Similarly, in People v. Hill, supra, 12 Cal. 3d 731, entry was made pursuant to emergency circumstances prompted by the motive of saving life. Again police found no one in the house but certain items of evidence were seized. The Supreme Court approved the seizure of a black purse and its contents which were spilled on the living room floor and a notebook and address book found in the room where the murder occurred which, the court noted, might reasonably contain names, addresses and other information providing a clue to the identity of the murderers. (People v. Hill, supra, 12 Cal.3d at p. 756.)

In both Gilbert and Hill the court allowed the police, as an adjunct to their warrantless entries to search for suspects or victims, to inspect and seize objects in plain sight which might reasonably lead to the identification and apprehension of criminals still at large. Of particular importance here, the court allowed the officers to look inside bags, notebooks, envelopes and purses in pursuit of this goal.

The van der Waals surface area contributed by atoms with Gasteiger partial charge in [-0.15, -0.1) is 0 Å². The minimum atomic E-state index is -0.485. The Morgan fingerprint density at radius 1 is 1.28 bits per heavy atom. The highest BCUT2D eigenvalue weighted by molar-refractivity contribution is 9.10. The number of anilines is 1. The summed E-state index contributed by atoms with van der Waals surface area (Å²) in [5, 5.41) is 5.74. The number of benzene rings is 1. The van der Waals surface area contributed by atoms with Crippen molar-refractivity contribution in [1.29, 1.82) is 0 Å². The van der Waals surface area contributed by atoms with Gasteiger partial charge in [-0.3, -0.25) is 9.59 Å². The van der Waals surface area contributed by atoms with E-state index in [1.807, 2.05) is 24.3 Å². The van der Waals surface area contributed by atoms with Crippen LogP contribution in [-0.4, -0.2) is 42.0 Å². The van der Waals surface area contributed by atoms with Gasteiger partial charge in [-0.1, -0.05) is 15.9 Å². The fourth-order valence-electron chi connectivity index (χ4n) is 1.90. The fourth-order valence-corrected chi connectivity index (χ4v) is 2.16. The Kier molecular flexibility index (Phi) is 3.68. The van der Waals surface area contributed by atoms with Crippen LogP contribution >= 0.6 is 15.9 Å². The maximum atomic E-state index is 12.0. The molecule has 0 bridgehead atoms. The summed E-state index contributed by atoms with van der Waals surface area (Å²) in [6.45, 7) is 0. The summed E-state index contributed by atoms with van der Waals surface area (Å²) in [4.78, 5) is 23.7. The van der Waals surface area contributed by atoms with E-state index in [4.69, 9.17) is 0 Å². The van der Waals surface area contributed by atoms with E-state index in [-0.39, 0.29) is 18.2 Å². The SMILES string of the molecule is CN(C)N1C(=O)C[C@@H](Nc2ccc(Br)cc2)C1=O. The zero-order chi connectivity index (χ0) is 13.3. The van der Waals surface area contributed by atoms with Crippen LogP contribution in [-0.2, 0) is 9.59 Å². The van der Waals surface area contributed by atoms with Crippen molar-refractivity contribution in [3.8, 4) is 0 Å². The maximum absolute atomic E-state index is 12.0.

[1b] In the instant case, the items suppressed were in plain sight within the meaning of the Hill and Gilbert decisions. Moreover, as to each item, the police reasonably could have believed its seizure could aid in the apprehension or conviction of the individual or individuals responsible for the murder under investigation. (People v. Hill, supra, 12 Cal.3d at pp. 755-756; People v. Gilbert, supra, 63 Cal.2d at p. 707.) Thus the jacket lying on the couch in the living room of the apartment where [93 Cal. App. 3d 430] the murder occurred was obviously a potential repository of information concerning the suspects. When the officers found heroin and narcotics paraphernalia in the pocket, they were not required to ignore it merely because it was not unambiguously probative of the murderer's identity. The gun, ammunition, and holster were found on a shelf in the closet in the bedroom in which there were blood spots; it was reasonable to believe that these items were connected with the shooting. The vehicle registration slip provided a possible clue to the identity of the killer and the vehicle in which he might be found. Unquestionably, had the suppressed items been taken by Officer Long during his first entry into the apartment, their seizure would have been permissible as items encountered in the course of a reasonable search for suspects or victims.